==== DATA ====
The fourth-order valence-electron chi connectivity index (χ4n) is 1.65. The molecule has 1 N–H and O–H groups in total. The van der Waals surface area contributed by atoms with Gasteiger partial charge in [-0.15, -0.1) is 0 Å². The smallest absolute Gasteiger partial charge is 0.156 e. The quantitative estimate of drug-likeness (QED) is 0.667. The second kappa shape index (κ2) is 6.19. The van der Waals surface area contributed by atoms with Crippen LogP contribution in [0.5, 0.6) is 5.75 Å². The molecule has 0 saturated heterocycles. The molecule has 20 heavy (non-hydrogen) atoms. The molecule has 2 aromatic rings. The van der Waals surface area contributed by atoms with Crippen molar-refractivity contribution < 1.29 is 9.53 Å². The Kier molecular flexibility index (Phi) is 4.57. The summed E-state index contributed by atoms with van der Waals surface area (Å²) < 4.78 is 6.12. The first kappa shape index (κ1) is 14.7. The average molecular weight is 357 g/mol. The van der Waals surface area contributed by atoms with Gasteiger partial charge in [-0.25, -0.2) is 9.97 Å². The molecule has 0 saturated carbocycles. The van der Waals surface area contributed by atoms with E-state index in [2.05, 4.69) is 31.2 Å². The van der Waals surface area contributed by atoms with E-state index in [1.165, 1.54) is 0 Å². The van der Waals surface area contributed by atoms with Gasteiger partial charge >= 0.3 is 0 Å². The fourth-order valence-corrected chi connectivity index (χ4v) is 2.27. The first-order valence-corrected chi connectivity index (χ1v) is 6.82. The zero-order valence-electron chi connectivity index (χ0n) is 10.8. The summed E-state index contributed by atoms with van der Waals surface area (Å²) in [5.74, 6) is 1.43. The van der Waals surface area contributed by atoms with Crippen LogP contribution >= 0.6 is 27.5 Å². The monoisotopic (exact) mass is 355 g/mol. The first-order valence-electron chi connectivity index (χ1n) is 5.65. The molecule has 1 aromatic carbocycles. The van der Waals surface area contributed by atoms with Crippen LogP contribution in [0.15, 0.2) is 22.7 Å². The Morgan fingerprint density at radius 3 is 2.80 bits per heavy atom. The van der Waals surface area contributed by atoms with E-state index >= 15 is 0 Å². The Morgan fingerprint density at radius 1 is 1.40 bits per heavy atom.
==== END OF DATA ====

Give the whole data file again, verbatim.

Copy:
The fourth-order valence-electron chi connectivity index (χ4n) is 1.65. The molecule has 1 N–H and O–H groups in total. The van der Waals surface area contributed by atoms with Gasteiger partial charge in [-0.15, -0.1) is 0 Å². The smallest absolute Gasteiger partial charge is 0.156 e. The quantitative estimate of drug-likeness (QED) is 0.667. The second kappa shape index (κ2) is 6.19. The van der Waals surface area contributed by atoms with Crippen LogP contribution in [0.5, 0.6) is 5.75 Å². The molecule has 0 saturated heterocycles. The molecule has 20 heavy (non-hydrogen) atoms. The molecule has 2 aromatic rings. The van der Waals surface area contributed by atoms with Crippen molar-refractivity contribution < 1.29 is 9.53 Å². The Kier molecular flexibility index (Phi) is 4.57. The summed E-state index contributed by atoms with van der Waals surface area (Å²) < 4.78 is 6.12. The first kappa shape index (κ1) is 14.7. The average molecular weight is 357 g/mol. The van der Waals surface area contributed by atoms with Gasteiger partial charge in [-0.25, -0.2) is 9.97 Å². The molecule has 0 saturated carbocycles. The van der Waals surface area contributed by atoms with E-state index in [2.05, 4.69) is 31.2 Å². The van der Waals surface area contributed by atoms with E-state index in [1.165, 1.54) is 0 Å². The van der Waals surface area contributed by atoms with Gasteiger partial charge >= 0.3 is 0 Å². The fourth-order valence-corrected chi connectivity index (χ4v) is 2.27. The first-order valence-corrected chi connectivity index (χ1v) is 6.82. The zero-order valence-electron chi connectivity index (χ0n) is 10.8. The summed E-state index contributed by atoms with van der Waals surface area (Å²) in [5.74, 6) is 1.43. The van der Waals surface area contributed by atoms with Crippen LogP contribution >= 0.6 is 27.5 Å². The monoisotopic (exact) mass is 355 g/mol. The first-order valence-electron chi connectivity index (χ1n) is 5.65. The molecule has 1 aromatic carbocycles. The van der Waals surface area contributed by atoms with Crippen LogP contribution in [0.15, 0.2) is 22.7 Å². The Morgan fingerprint density at radius 3 is 2.80 bits per heavy atom. The van der Waals surface area contributed by atoms with E-state index >= 15 is 0 Å². The Morgan fingerprint density at radius 1 is 1.40 bits per heavy atom.